Still feeling a little sick, we had another mellow day in Barcelona. When we left the hotel in the early afternoon there was another "Irish crew" sighting - they were hitting the free sauce early this day. The highlight of the day was the Picasso Museum. Pablo spent his teens living in Barcelona and this museum is dedicated to his early works. Hundreds of Picasso's drawings and paintings from his late teens and early twenties (even random pencil sketches from his middle school and high school days). The museum turned out to be pretty cool. After an exhausting day of glancing at pencil sketches and drawings, we retired to a restaurant specializing in "pintxos," or open faced sandwiches. The picture-filled pintxos menu was as confusing as the typical San Francisco sushi menu, and the food turned out to be just as tasty. When we got back to the hotel there was another "Irish crew" sighting.

Day 4, Barcelona:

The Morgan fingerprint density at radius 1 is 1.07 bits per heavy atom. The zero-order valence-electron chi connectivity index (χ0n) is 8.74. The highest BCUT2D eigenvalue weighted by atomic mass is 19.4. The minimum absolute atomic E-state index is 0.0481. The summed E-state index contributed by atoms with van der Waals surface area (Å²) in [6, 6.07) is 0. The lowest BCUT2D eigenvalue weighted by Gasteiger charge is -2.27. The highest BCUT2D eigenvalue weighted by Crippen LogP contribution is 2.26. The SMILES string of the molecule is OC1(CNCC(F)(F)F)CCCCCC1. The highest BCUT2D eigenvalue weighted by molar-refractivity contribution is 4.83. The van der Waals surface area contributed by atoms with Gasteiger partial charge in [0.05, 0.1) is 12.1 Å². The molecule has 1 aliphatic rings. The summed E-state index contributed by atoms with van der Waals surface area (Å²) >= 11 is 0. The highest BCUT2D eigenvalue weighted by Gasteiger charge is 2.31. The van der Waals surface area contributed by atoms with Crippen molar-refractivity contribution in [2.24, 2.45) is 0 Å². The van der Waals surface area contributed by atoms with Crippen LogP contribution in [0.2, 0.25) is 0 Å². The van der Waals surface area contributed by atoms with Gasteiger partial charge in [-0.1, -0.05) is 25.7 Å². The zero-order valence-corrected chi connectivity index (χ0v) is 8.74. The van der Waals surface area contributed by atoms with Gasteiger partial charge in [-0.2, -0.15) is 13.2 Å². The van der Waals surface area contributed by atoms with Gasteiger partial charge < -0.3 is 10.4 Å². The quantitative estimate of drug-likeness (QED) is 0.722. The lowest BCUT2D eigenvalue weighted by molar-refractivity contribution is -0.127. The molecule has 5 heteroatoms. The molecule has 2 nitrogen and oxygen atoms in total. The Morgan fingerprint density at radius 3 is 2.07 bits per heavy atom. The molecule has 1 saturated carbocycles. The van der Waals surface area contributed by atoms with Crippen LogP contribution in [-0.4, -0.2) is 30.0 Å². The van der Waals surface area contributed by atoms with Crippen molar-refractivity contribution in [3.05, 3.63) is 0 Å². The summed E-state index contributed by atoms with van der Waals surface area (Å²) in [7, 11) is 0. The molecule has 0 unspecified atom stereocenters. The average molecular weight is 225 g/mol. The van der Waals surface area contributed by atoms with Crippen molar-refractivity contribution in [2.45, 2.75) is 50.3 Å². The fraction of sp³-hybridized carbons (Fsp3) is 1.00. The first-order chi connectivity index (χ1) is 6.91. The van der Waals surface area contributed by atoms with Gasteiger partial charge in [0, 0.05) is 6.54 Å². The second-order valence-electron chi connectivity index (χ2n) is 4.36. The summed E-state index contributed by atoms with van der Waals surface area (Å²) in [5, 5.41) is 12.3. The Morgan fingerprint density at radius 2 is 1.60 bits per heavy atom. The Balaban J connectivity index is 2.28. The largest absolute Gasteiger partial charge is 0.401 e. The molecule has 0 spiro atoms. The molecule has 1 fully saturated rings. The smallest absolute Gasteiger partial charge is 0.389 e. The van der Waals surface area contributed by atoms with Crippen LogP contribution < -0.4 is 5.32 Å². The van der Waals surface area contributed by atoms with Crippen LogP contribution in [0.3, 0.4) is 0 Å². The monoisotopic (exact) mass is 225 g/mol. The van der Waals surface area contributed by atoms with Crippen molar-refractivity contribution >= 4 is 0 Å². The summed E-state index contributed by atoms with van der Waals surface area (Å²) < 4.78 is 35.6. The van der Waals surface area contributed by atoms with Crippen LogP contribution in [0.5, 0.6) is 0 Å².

After a post-noon wake up call (we were still feeling a bit sick), we caught the train to a town thirty minutes south of Barcelona by the name of Sitges. Sitges is a funky little beach town that came highly recommended by our good friend Brent. The town was a very easy day trip from Barcelona and turned to be a lot of fun. The beaches were great and the locals greatly outnumbered the tourists. Sitges was a cool scene. When we got back to Barcelona in the evening we had our first close call with a pickpocket. As we stepped on the long and relatively empty escalator leading us out of the subway station I noticed a guy standing right behind me. Steph and I were standing side-by-side on the escalator, so I stepped behind Stephanie to let the stranger pass by. After a few seconds of day dreaming, I realized that the guy had not passed us and instead had moved over behind me again. It was now Steph, me, and creepy guy on three consecutive steps with barely anyone in front or behind us on the long escalator out to the street. When it hit me that this jackass was probably fiddling with my backpack, I turned around abruptly and caught the guy with his hands near my bag. We were both startled by my catching him red-handed. I gave him my best "I'm crazy and about to hit you in the face" look (my crazy look was aided significantly by the scrappy beard I was sporting), and he gave me his best "I wasn't doing anything - I just happened to be unnecessarily close to you with my hands by your backpack" look. After a brief and uneventful staring contest, we reached the top of the escalator and went our separate ways. For his troubles, the jackass would have only found a couple of books and some sunscreen. When we got back to the hotel there was another "Irish crew" sighting. In the morning we caught a train to the Provence region of southern France. This turned out to be our most eventful train ride to date.